What if your children knew how you talked on the job or handled taxes? What if your friends from church heard how you talked about them on the way home after services? What if your best friend knew your private habits? What would your work associates say if they knew how you speak to your mate? Would your reputation be ruined? Of course it would. But it gets worse. If those we love the most knew what we actually thought and said about them, those who didn’t commit suicide would move very far away from us!

Notice that we have only been talking about the present. Let’s consider the past. If the article recalled your ten biggest sins, which of the Ten Commandments would be left untouched? Would you not be humiliated beyond repair? We would see stealing, cheating, adultery, every manner of sexual experiment, addictions, abortions, desertions — but let us stop before we reach the point of despair.

The point is that even the holiest among us has a past and present so riddled with unrighteousness – no matter how hard one might try – that we should have no doubt that we need Something or Someone external to save us from not only the devil, but from ourselves.

So far we have only discussed sins against each other. What about our sins against God? If you attend an “R” rated movie today your ears and eyes will likely be assaulted by a lewd litany from potty mouths who love to discuss and perform sexual acts for their voyeuristic viewers. I fear the devil has had his way with us. We who are Christian become incensed and outraged because they fornicate and use the “f” word, and of course it is repulsive, yet we often have no allergic reaction at all to the vain use of God’s name.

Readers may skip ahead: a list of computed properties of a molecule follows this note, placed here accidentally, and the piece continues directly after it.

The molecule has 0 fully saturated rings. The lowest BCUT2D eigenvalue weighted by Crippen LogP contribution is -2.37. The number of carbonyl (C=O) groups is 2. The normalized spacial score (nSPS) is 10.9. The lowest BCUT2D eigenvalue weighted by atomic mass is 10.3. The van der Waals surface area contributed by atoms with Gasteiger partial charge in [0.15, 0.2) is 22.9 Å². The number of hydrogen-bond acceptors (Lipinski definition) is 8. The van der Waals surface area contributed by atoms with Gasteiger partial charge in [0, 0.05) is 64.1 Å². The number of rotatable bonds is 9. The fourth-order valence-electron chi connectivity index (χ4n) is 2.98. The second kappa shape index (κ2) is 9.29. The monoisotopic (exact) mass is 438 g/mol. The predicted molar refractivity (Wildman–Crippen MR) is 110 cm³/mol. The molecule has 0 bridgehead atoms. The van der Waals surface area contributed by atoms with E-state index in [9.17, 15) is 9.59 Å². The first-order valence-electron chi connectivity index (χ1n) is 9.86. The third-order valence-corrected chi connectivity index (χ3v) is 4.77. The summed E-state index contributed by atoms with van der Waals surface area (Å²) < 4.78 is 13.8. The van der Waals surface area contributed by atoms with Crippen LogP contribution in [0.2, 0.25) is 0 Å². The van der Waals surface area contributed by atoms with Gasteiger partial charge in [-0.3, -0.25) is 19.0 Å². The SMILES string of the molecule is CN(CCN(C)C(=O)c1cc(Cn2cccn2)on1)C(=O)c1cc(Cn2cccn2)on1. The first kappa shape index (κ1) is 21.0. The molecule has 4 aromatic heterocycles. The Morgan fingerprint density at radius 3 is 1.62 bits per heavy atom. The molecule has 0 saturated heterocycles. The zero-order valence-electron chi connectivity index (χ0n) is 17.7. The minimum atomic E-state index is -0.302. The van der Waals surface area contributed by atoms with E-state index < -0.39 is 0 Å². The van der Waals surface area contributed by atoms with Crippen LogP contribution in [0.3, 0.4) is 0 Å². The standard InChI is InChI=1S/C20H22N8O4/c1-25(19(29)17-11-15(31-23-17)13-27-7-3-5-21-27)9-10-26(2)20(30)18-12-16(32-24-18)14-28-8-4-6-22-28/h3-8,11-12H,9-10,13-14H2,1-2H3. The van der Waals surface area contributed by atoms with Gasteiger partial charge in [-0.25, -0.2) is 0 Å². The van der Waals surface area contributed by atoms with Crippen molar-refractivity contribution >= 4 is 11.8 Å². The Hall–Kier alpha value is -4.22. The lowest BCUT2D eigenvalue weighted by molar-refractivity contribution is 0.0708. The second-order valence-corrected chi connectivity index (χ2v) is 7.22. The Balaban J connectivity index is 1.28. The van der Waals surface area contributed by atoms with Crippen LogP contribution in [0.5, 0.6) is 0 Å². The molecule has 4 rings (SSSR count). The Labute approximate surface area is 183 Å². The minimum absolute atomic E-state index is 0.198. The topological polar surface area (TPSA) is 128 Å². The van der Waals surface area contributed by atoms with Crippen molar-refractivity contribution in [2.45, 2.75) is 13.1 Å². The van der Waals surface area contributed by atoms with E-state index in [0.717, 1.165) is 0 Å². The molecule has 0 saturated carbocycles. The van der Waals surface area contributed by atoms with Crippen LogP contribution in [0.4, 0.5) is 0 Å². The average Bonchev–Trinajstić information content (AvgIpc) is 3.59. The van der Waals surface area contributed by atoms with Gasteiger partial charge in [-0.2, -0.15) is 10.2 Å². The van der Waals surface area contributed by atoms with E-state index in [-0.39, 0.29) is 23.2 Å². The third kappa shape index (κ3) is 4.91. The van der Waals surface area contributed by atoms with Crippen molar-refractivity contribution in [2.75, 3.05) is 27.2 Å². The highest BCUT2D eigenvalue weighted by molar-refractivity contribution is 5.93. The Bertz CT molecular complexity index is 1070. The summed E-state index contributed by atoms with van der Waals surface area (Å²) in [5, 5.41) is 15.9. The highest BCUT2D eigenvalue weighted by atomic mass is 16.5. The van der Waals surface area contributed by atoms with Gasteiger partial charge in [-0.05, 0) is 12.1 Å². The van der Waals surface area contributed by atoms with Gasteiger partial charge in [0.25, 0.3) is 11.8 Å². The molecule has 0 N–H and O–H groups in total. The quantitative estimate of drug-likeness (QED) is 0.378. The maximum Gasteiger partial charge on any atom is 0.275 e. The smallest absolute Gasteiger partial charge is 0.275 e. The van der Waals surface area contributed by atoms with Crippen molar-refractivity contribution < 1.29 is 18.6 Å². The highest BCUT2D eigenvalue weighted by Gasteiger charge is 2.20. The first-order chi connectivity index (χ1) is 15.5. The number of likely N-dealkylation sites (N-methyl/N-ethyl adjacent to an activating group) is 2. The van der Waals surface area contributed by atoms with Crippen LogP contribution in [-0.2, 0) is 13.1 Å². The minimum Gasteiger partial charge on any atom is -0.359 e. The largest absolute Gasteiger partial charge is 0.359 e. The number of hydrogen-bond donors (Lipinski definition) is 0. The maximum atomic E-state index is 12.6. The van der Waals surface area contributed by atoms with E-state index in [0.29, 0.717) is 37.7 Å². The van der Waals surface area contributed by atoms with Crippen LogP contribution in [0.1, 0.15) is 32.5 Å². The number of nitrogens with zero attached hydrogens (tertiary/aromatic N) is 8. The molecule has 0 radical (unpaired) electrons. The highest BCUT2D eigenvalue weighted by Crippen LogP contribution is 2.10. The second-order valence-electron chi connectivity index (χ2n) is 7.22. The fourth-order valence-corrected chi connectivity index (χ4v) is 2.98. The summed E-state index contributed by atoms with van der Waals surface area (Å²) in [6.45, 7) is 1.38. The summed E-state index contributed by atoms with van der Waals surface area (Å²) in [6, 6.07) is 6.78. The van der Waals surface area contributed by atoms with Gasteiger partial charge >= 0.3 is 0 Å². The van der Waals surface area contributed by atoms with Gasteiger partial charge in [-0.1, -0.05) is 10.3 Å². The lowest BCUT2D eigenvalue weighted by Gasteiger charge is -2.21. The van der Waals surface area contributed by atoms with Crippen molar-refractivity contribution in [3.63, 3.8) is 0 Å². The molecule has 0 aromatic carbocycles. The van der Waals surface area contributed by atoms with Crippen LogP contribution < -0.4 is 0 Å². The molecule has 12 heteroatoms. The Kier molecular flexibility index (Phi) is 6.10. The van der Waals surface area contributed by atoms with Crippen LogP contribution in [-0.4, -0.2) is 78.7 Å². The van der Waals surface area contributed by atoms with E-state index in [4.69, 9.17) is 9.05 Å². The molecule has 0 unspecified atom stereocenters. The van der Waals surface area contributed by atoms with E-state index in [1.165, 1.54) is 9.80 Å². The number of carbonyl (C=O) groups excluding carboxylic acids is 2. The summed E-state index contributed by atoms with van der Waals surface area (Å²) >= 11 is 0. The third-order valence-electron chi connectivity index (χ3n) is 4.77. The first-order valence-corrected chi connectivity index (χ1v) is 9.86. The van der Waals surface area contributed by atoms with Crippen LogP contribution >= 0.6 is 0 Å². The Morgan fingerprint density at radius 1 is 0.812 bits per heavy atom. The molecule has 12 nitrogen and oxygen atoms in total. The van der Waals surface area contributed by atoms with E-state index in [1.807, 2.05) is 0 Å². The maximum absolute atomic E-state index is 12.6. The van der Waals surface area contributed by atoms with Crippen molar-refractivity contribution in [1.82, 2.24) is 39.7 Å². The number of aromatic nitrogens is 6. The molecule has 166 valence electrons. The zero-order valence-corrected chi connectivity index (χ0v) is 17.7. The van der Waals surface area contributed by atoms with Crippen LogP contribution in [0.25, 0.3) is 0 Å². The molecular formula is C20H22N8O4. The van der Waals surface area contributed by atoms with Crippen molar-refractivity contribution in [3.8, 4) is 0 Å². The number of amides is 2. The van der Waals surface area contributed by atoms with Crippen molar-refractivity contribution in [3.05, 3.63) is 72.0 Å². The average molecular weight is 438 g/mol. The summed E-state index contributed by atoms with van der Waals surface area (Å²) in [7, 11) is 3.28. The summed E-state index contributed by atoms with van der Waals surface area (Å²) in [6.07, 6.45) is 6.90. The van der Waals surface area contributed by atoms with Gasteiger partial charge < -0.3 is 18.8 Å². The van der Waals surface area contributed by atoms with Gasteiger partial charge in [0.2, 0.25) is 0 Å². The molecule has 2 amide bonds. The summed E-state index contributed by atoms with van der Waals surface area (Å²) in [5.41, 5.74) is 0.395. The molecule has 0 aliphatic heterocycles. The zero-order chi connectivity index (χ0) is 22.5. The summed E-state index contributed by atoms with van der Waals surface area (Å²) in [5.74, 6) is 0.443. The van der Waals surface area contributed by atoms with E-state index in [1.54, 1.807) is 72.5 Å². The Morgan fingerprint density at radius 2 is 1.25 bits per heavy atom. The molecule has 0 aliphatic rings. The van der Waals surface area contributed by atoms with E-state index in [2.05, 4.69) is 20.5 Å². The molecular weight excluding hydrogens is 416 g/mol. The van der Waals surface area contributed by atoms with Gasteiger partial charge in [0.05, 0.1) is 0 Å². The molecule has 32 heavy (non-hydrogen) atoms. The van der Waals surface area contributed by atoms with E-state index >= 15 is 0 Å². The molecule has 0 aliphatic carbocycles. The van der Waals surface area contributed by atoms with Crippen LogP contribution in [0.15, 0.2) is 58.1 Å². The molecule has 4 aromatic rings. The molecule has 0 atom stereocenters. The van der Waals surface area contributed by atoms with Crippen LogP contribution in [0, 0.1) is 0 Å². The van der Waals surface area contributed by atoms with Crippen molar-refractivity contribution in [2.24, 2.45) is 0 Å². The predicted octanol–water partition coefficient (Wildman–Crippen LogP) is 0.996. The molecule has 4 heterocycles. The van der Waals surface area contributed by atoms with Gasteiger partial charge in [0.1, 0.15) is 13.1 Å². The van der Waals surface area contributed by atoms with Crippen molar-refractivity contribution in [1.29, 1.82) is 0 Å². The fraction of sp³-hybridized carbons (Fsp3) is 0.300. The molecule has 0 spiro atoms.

I think that in a different kingdom-the kingdom of God-a newspaper article that revealed our sins against the people we love would be far less embarrassing than an article that revealed what we have said about God, or worse, heard said and thought nothing of it.

All of this, though, is not reason to despair. Instead, we should see it as merely the evidence of why we need a Savior.


Are you as bad as you could be? Of course not. That is not the question. The question is, “Am I bad enough to bring about my own destruction?” The answer of any reasonable thinking person after imagining his or her own expose must be a resounding, “Yes.”

Does it resonate with you that only when we see ourselves as we really are can we see how much we really need deliverance? When we see that we are not a tiny sinner or even a small or large sinner, but a great sinner, then we will be humbled to look for salvation outside ourselves.

No, I am not as bad as I could be, but I am far worse than I can manage on my own. And that’s now, not just then. When we reach this point of humble despair we cry out, “What must I do then to be saved-today?”

The answer, ironically, is that nothing you “do” will ever make you good enough to be saved. Instead, it is to say, “I cannot. But Christ said he can if I will believe, so I choose to believe by faith.” We need to turn to our Savior every day.